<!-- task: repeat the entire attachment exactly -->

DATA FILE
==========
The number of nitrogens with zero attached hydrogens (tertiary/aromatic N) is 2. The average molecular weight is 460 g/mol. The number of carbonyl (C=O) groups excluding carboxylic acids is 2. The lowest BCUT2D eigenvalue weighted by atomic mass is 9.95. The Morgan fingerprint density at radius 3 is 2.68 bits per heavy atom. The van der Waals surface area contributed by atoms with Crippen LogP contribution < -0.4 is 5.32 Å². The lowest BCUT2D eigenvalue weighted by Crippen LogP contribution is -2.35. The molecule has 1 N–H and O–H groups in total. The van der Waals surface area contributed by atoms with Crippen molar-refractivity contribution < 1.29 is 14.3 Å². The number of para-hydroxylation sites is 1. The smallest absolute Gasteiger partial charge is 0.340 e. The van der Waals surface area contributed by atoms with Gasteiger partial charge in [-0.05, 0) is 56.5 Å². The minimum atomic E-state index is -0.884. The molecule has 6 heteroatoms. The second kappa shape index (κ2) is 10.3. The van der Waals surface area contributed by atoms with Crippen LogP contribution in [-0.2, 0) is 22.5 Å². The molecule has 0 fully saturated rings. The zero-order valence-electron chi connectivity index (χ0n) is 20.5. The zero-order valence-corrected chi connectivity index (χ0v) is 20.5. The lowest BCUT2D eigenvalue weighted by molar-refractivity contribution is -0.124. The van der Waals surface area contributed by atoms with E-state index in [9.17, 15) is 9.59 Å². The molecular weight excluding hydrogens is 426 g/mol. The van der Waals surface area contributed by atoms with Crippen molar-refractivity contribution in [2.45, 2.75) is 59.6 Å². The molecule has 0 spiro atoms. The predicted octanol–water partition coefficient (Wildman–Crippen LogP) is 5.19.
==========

The number of nitrogens with zero attached hydrogens (tertiary/aromatic N) is 2. The average molecular weight is 460 g/mol. The number of carbonyl (C=O) groups excluding carboxylic acids is 2. The lowest BCUT2D eigenvalue weighted by atomic mass is 9.95. The Morgan fingerprint density at radius 3 is 2.68 bits per heavy atom. The van der Waals surface area contributed by atoms with Crippen LogP contribution < -0.4 is 5.32 Å². The lowest BCUT2D eigenvalue weighted by Crippen LogP contribution is -2.35. The molecule has 1 N–H and O–H groups in total. The van der Waals surface area contributed by atoms with Crippen molar-refractivity contribution < 1.29 is 14.3 Å². The number of para-hydroxylation sites is 1. The smallest absolute Gasteiger partial charge is 0.340 e. The van der Waals surface area contributed by atoms with Gasteiger partial charge in [-0.05, 0) is 56.5 Å². The minimum atomic E-state index is -0.884. The molecule has 6 heteroatoms. The second kappa shape index (κ2) is 10.3. The van der Waals surface area contributed by atoms with Crippen LogP contribution in [-0.2, 0) is 22.5 Å². The molecule has 0 fully saturated rings. The zero-order valence-electron chi connectivity index (χ0n) is 20.5. The zero-order valence-corrected chi connectivity index (χ0v) is 20.5. The lowest BCUT2D eigenvalue weighted by molar-refractivity contribution is -0.124. The van der Waals surface area contributed by atoms with E-state index in [9.17, 15) is 9.59 Å². The molecular weight excluding hydrogens is 426 g/mol. The van der Waals surface area contributed by atoms with Crippen molar-refractivity contribution in [2.45, 2.75) is 59.6 Å². The molecule has 0 spiro atoms. The predicted octanol–water partition coefficient (Wildman–Crippen LogP) is 5.19.